Editorial

House divided -- and it's gridlock again

House Speaker John Boehner at a news conference

House Speaker John Boehner at a news conference on Capitol Hill in Washington (Dec. 19, 2011) (Credit: AP)

Travel deals

As 2011 draws to a close, nobody knows whether the payroll tax holiday will continue for millions of Americans or if jobless benefits will end for millions more. While the public sweats economic stagnation and unemployment, Congress is going home for the holidays with those critical pieces of the public's business undone.

But this time it's not partisan warfare that's to blame for Washington's tiresome dysfunction. The fault lies with congressional Republicans. They're at war with themselves.

Senate Democrats and Republicans compromised Saturday, voting 89 to 10 to extend the payroll tax cut and federal unemployment benefits for two months. That provided breathing room to continue working toward a one-year deal. Although resolution of these issues is long overdue, even this glimpse of pragmatic bipartisanship is welcome.


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So what did House Republicans do? They blew up the deal yesterday, bowing to the party's most radical, compromise-averse contingent, which refused to go along with the two-month extension. They voted instead to request a conference committee to resolve the differences between that bill and one the House passed Dec. 13. Many Republicans initially opposed continuing the tax cut and jobless benefits, but those in the House now insist they'll accept nothing less than a full year's extension.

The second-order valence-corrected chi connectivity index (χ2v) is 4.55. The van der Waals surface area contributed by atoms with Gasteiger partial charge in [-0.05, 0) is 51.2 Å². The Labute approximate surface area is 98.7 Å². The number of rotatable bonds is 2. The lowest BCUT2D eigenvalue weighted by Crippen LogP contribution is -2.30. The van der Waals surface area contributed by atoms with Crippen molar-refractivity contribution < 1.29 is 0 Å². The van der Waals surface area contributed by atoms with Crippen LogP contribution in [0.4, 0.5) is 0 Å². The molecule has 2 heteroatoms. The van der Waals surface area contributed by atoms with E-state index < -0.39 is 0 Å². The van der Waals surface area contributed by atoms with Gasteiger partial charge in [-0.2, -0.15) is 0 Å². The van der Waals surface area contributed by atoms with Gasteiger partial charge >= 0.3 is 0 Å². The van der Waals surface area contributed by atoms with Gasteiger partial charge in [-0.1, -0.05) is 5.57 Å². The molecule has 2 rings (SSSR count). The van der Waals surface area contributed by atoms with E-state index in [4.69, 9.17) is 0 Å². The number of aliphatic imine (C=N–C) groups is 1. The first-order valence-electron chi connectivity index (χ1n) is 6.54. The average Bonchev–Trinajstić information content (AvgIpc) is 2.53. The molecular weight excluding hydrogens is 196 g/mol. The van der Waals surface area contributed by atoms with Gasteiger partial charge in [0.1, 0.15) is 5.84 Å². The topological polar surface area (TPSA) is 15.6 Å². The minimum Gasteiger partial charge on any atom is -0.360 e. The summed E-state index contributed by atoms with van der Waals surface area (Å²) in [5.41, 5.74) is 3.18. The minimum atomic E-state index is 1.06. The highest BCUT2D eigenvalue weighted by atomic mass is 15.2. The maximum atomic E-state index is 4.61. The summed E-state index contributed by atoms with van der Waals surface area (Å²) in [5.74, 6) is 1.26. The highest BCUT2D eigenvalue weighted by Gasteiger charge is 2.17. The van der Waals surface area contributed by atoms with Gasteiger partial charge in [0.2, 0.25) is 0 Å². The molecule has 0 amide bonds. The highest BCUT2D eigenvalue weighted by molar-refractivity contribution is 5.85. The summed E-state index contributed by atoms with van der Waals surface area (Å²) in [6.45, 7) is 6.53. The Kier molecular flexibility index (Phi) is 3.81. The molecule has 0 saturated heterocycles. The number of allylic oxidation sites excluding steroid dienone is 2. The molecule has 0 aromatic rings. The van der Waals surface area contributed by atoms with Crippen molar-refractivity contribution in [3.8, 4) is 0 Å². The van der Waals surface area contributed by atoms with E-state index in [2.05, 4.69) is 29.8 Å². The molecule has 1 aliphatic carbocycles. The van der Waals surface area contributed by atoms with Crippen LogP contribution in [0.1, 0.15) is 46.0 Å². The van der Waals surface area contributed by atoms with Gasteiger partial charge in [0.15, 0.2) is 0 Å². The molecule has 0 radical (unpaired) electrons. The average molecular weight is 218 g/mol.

Extending the temporary payroll tax cut from 6.2 percent to 4.2 percent for another year would be an unacceptable drain on Social Security's troubled finances. It should be allowed to lapse.

But it would be unconscionable to end federal extensions of unemployment benefits. They spell the difference between 26 weeks of checks and a maximum of 99 weeks. With millions mired in long-term joblessness, it's also no time to cut benefits to 79 weeks and allow states to tie the checks to punitive requirements, such as tests for illegal drugs, as the House bill would do.

Unfortunately, a deal to resolve these issues for a full year has been elusive because there is no agreement on how to pay the potential $180-billion cost. Democrats pushed for an income-tax surcharge on people earning more than $1 million a year. Republicans prefer a pay freeze and higher pension contributions for federal employees.

So House Speaker John Boehner (R-Ohio) is once again on the hot seat, with his own caucus stoking the flames. His job is to lead the House Republican majority, which makes it his responsiblity to end the paralysis. He should take on his recalcitrant members, make it clear they won't get everything they want and, if they refuse to compromise, make a deal with Democrats.

He hasn't been willing to do that. So he's ending the year just where he was six months ago when the fight was over raising the debt ceiling: in a standoff with Senate Democrats and the White House and with his most conservative members in revolt. House Republicans have been rendered functionally leaderless.

Congress should solve problems, not turn every negotiation into doomsday brinksmanship. The only realistic way to end the stalemate is for the House to pass the Senate's temporary measure.

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